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From Kodiak to Katrina: Meet the New HSUS Director of Disaster Services

On the path to building a large, multifaceted Disaster Services department, The HSUS recently hired a new director, Randy Covey. Covey was formerly the lead investigator and head of the Technical Animal Rescue team at the Oregon Humane Society, where he worked for eight years. Previously, Covey had spent five and a half years working at the Lane County Animal Regulation Authority in Oregon. In this excerpted interview, Covey discusses his background, his experiences as part of the Hurricane Katrina response, and his thoughts on the future of The HSUS’s disaster work.

Randy Covey holds a rescued dog in need of some comfort at the Lamar-Dixon Expo Center in Gonzales. OREGON HUMANE SOCIETY TECHNICAL ANIMAL RESCUE
What sort of work did you do during Katrina, and how long were you in New Orleans?

We were one of the first teams called by HSUS as part of the National Disaster Animal Response Team program. We drove from Oregon with two trucks and four people as the first team, and met two other people from the Oregon Humane Society who flew in. We spent about nine days in the field, doing field rescue. Then after we drove home, two days later I flew back with a second team of different people, with the priority being helping in the shelter at Lamar-Dixon. I spent again about nine days there on-site, managing Barn 5 and then getting involved in some other issues around the shelter.

What was your first involvement with disaster issues?

Prior to being at Lane County, I was a private contractor providing animal control services in Kodiak, Alaska. And I did that for about five years—that’s how I got started in the animal welfare field. My first experiences with rescuing animals were single incidents, things like a dog that got out where somebody had been ice fishing and apparently got his tail wet, and froze to the lake—I had to kind of shave his tail off the lake. Another was a dog that had fallen through the ice and was hypothermic. When I moved to Eugene, Oregon, and ran the animal control department there, we had a few incidents that came up, and it started to become clear to me that in order to have a good professional response, you have to get some training and the proper equipment. When I was hired by the Oregon Humane Society, my primary focus there was to run the investigations department, but it was an opportunity to build an animal rescue team, and with help from other very capable people in my department, we created what we call OHSTAR, Oregon Humane Society Technical Animal Rescue. We quickly developed a relationship with HSUS because there’s no better training than the real thing, and in Oregon our opportunities to get real-life experience were going to be limited—and we hoped they would be. By being involved with a national organization, we would have opportunities to train and help at the same time.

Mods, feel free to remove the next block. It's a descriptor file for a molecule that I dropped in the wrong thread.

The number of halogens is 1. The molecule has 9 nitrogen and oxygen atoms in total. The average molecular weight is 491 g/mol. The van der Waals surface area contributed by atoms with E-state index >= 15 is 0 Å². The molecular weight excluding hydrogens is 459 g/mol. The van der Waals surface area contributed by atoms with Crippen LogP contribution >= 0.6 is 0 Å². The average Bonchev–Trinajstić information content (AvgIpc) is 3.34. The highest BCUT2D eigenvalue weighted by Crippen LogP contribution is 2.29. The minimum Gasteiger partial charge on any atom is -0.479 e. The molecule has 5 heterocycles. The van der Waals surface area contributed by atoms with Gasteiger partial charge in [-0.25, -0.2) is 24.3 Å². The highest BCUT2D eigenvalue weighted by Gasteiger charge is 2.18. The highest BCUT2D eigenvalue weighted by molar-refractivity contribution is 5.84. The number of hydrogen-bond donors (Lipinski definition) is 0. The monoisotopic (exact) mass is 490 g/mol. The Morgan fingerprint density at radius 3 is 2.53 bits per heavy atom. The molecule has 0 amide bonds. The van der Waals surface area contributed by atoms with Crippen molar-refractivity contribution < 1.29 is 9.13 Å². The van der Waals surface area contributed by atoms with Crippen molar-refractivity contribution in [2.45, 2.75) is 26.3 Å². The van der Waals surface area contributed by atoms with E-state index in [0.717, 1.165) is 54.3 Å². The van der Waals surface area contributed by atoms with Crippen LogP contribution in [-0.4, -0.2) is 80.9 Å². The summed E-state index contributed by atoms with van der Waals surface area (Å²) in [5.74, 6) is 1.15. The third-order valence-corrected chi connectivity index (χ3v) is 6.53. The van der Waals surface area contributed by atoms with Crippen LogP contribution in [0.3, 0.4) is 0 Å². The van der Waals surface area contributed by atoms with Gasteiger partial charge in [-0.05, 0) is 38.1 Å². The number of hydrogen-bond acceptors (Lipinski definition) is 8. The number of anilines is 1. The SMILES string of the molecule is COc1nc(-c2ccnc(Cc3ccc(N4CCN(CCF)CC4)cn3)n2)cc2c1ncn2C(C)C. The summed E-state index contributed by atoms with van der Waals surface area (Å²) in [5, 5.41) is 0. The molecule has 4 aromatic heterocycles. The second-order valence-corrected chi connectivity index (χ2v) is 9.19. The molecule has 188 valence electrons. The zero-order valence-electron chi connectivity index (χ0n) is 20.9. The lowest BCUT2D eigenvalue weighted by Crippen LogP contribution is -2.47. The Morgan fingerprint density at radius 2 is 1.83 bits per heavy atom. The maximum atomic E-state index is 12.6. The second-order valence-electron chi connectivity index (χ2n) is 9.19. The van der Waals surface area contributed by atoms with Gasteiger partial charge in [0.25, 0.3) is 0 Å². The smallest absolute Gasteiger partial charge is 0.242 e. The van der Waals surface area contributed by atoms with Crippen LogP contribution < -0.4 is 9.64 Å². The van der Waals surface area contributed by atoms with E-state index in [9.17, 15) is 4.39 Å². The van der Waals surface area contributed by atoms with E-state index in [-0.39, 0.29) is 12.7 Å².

Do you have any general ideas yet about what kinds of things you’re going to focus on in directing the disaster department?

That’s a good question but also a tough one. Because we have this opportunity, this recognition of animals in disaster as a serious, important issue, the primary goal of this department is going to be to be prepared and use the resources that we have been given now through the generosity of people all across the country, to make sure this department is prepared to respond to whatever disaster there is. As part of that preparation, there will be significant emphasis on training and there will be significant effort put into developing a protocol that will be consistent, that will recognize the importance of working with local resources, local shelters, local animal control, working within the emergency management system and what they’re calling now the National Incident Management System, or NIMS—and making sure that our protocol follows their protocol so that when we respond, we are responding appropriately and professionally.

How was Katrina different from other disasters you’ve been involved in? Was it mostly scale, or was it something much more than that?

The shortest answer is scale, definitely, because everything else is related to that. Because of the scale of the disaster, the length of response was longer, the volume of responders was bigger, the variety of responders was more diverse, and all of those played into creating a very dynamic and sometimes difficult-to-manage situation, but also all of it contributed to a situation where there was a wealth of resources. And overall, I think the animal community responded in a way that speaks very highly of the commitment of this nation to deal with animal issues in a disaster. I look back at Katrina—granted, my involvement in the big picture was relatively small, but I got to see a lot of pieces even that I wasn’t involved with—and what I saw was really, really encouraging.

 

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